While meatballs are cooking, pour grape jelly and chili sauce into a large pan over medium heat. Stir occasionally until jelly is melted.
Add meatballs to pan and stir until coated.
Reduce heat to low and simmer, uncovered, for 15-20 minutes. The longer the meatballs simmer, the more flavorful they get.
If using a crockpot, put everything in the pot and cook on low 6-8 hours. You can also make your own favorite homemade meatballs if you prefer. Here’s a recipe I just discovered from Stove Top Stuffing. It’s nowhere near an authentic Italian meatball, but it’s great for this recipe and much cheaper than store bought.
Stove Top Stuffing Meatballs
2 lb. ground beef
1 6 oz. pkg. Stove Top Stuffing (Chicken flavor)
1-1/4 cups water
Heat oven to 400ºF. Line two baking sheets with foil and spray with cooking spray.
Mix ingredients until well blended and shape into 1-inch meatballs.
Bake 16 to 18 minutes or until done.
One final note, skip the meatballs altogether and use those adorable little mini-wienies.
My grandmother always kicked off the new year with a huge vat of lentil soup. “It brings good luck,” she’d say. But I was out of luck because I didn’t like lentil soup, and had to make do (suffer with me a moment) with plates full of perfection in the form of her meatballs and brasciole. Mmm, my mouth waters thinking of them now!
I still think of her lentil soup every New Year’s Day, and considered making it this year even though I’m still not a fan. I looked through the cookbook she put together for her family, but alas! No lentil soup! Then I wondered what else people eat on New Year’s Day for luck, prosperity, good health, etc. Here’s what I found:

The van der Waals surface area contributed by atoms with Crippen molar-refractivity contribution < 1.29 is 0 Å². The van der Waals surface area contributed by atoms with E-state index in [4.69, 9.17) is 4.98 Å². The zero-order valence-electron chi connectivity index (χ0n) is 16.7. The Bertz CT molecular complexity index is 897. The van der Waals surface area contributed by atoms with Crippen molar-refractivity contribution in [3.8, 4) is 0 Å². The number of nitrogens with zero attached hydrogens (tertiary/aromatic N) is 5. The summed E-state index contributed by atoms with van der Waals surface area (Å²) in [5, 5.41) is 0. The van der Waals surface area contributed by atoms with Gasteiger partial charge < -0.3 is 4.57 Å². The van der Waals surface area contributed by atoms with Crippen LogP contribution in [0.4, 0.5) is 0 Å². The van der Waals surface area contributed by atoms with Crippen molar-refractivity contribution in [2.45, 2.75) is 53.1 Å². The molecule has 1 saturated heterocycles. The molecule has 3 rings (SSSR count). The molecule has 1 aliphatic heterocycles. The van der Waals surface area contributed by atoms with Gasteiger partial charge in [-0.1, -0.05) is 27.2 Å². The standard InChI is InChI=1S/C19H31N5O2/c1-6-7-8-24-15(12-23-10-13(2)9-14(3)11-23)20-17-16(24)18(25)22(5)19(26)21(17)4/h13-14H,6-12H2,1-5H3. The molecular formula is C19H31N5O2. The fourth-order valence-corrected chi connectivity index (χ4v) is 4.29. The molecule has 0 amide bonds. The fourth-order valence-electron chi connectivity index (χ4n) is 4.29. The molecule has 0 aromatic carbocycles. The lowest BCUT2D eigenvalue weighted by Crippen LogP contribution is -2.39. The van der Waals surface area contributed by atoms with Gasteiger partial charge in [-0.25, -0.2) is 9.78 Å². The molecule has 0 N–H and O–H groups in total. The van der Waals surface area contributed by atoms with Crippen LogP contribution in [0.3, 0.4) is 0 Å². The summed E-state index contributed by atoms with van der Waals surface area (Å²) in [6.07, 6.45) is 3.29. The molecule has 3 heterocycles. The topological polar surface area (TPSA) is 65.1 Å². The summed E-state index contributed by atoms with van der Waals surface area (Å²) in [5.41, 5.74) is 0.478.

It’s an Asian tradition to eat long noodles, a symbol of long life on New Year’s Day. Just remember, you’re not supposed to break the noodle before eating it. From Cooking with Alison, here’s a delicious recipe for Sesame Noodle Salad.
In Germany, Ireland, and parts of the U.S., folded greens symbolize money and eating cabbage is thought to bring good fortune and prosperity. At The Giant Cabbage, Cherie Stihler has collected more than 200 recipes. That’s a lot of cabbage!
Greece and Turkey associate pomegranates with abundance and fertility. I associate them with delicious. Just watching the opening photos on the California Pomegranates site made me hungry for the succulent little ruby red gems.
Throughout North America, Asia, and Europe, people eat fish to celebrate the new year. Fish swim forward so they are associated with forward momentum, and since they swim in schools, they symbolize abundance and community. Slow Roasted Salmon with Cabbage, Bacon, and Dill from SeriousEats.com covers a couple of the lucky New Year’s food groups and looks gorgeous!
Finally, we have the Dutch, who believe the shape of a ring symbolizes coming full circle, and so on New Year’s Day they eat donuts.
What about you? Do you have any New Year’s Day food traditions? Want to go Dutch with me today? Mmmm, donuts!
Yum! A new Culver’s restaurant just opened in the neighborhood, and boy am I scared!
Not because it’s bad, but because it’s gooooood.
Culver’s is a mix between fast food, family restaurant, and custard stand. It looks homey from the outside, so the order counter and menu board at the front were a surprise when we walked in. There’s a lot of variety (pot roast, salads, fried chicken, sandwiches) but they’re famous for the Butter Burger, so Hon got a triple, and I got a double.